Thieves had dismantled the five large air-conditioning and heat exchange units installed around the property, torn out the copper piping and tubes from the units and left the rest of the unusable parts in shambles.
“I’m sad and angry. This is the first trouble with theft problems the church has ever had,” said Clendenin, who noted it would cost the church around $15,000 to replace the AC units, one of which was brand-new. “I call it ‘thanks-taking’ instead of Thanksgiving.”
Clendenin and his congregation aren’t the only ones in Anniston who’ve been the victims of air-conditioning unit theft – far from it, in fact, according to city police.
Investigators said that since July they’ve had 41 cases of theft involving these large units that are used to provide central air-conditioning and heat to businesses and homes.
And those 41 thefts represent a huge increase from the two or three large units that are usually stolen each year, Sgt. Fred Forsythe said.
“We’ve been slammed. It’s been so many,” Forsythe said. “We’re getting killed because of the copper.”
For the past couple of months, scrap copper has sold for 60 percent more than it did this time two years ago.
Local scrap-metal recyclers currently buy scrap copper for prices between $2.65 and $2.85 per pound – about a $1 increase on the $1.75 they paid in fall 2008.
Ask any Anniston officer and he’ll tell you that high copper prices means a spike in copper thefts.
That’s a tried and true trend, said Officer David Wilcox with the Street Crimes Team.
What’s different this time around is that the persistently high copper prices have encouraged thieves to be more inventive about how they acquire it, Forsythe said.
And Forsythe believes that the continued incentive to find new ways to scavenge copper, in turn, has led to the widespread theft of large AC units.
But Forsythe – one of the leaders of Anniston’s investigative division – was quick to distinguish between the large units that provide power for central heating/cooling systems and the smaller window units.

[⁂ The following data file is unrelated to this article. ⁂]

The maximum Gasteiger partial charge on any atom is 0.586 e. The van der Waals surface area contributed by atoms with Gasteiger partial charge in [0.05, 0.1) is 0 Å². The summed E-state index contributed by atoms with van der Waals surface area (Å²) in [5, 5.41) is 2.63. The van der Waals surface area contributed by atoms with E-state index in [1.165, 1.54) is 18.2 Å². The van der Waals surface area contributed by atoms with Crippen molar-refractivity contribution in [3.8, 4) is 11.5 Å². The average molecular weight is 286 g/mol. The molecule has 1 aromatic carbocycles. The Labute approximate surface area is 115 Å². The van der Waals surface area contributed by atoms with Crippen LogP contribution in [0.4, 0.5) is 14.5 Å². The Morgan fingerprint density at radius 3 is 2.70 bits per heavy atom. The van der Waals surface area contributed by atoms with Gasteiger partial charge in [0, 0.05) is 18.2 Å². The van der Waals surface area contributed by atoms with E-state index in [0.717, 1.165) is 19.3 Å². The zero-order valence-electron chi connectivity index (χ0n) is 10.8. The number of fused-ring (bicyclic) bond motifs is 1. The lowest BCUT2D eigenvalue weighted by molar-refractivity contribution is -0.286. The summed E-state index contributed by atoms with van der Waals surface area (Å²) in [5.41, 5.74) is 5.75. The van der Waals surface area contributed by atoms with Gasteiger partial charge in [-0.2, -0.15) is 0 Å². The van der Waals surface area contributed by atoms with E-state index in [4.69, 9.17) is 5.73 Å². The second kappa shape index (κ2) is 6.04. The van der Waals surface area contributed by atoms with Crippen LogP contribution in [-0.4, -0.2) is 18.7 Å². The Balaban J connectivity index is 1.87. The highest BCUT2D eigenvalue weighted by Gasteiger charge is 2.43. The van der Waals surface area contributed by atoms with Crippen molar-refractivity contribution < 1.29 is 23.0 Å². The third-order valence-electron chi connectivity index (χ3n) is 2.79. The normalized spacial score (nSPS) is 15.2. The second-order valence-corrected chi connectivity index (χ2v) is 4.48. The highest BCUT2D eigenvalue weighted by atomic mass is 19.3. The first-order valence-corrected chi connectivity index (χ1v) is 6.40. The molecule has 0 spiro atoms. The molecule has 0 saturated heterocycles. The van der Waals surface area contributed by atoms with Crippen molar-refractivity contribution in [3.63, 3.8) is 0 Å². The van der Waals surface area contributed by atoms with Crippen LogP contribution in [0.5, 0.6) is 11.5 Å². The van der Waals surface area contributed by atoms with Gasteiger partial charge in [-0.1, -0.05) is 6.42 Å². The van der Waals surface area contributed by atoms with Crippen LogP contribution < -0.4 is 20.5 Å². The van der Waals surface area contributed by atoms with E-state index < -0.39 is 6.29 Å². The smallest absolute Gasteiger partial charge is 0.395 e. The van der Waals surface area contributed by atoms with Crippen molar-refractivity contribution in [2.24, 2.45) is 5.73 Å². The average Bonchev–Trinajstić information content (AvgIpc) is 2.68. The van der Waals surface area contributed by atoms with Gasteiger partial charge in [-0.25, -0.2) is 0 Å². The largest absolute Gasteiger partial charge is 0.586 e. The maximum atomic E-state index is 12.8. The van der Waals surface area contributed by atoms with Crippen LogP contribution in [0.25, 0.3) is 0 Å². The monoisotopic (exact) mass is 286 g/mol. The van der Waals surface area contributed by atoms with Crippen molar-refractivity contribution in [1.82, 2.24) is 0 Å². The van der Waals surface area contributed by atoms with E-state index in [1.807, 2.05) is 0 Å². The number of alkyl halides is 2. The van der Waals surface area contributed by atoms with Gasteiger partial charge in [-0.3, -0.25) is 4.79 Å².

Investigators say they’ve always had a seasonal problem with people stealing the window units, especially during hotter summer months.
But the frequent theft and destruction of the large units is something new.
That new copper-driven theft trend is happening in two ways.
One: Thieves will dismantle the units on the property – as was done at Clendenin’s church – and strip them of copper on site.
Two: Thieves will work together to actually steal the entire unit in one piece.
That happened to the Allsouth Auction & Liquidation Building on Hunter Street this weekend, Forsythe said. Investigators received a report Tuesday that two large units vanished from the building sometime between Saturday night and Sunday morning.
“We’ve never seen people steal the whole units like this,” Forsythe said.
Calhoun County deputies are also experiencing a similar problem, but on a smaller scale.
Sheriff Larry Amerson said deputies received two reports within the last week of stolen AC units and also points to high copper prices as the ultimate culprit.
“Things quieted down for a while, but the problem has come back,” Amerson said.
Law-enforcement officials agree that it’s hard for local residents and business-owners to prevent AC-unit theft because the units are outside. And thieves usually strike at night when no one’s home.
“And they (the units) are so expensive to replace,” Forsythe said, noting the several-thousand-dollar price tag for just one unit.
For Clendenin, it’s not about the price so much as it is about the taste the theft left in his mouth.
The minister has served 15 years at the church and plans to retire next month.
“It’s kind of a sad note to go out on,” he said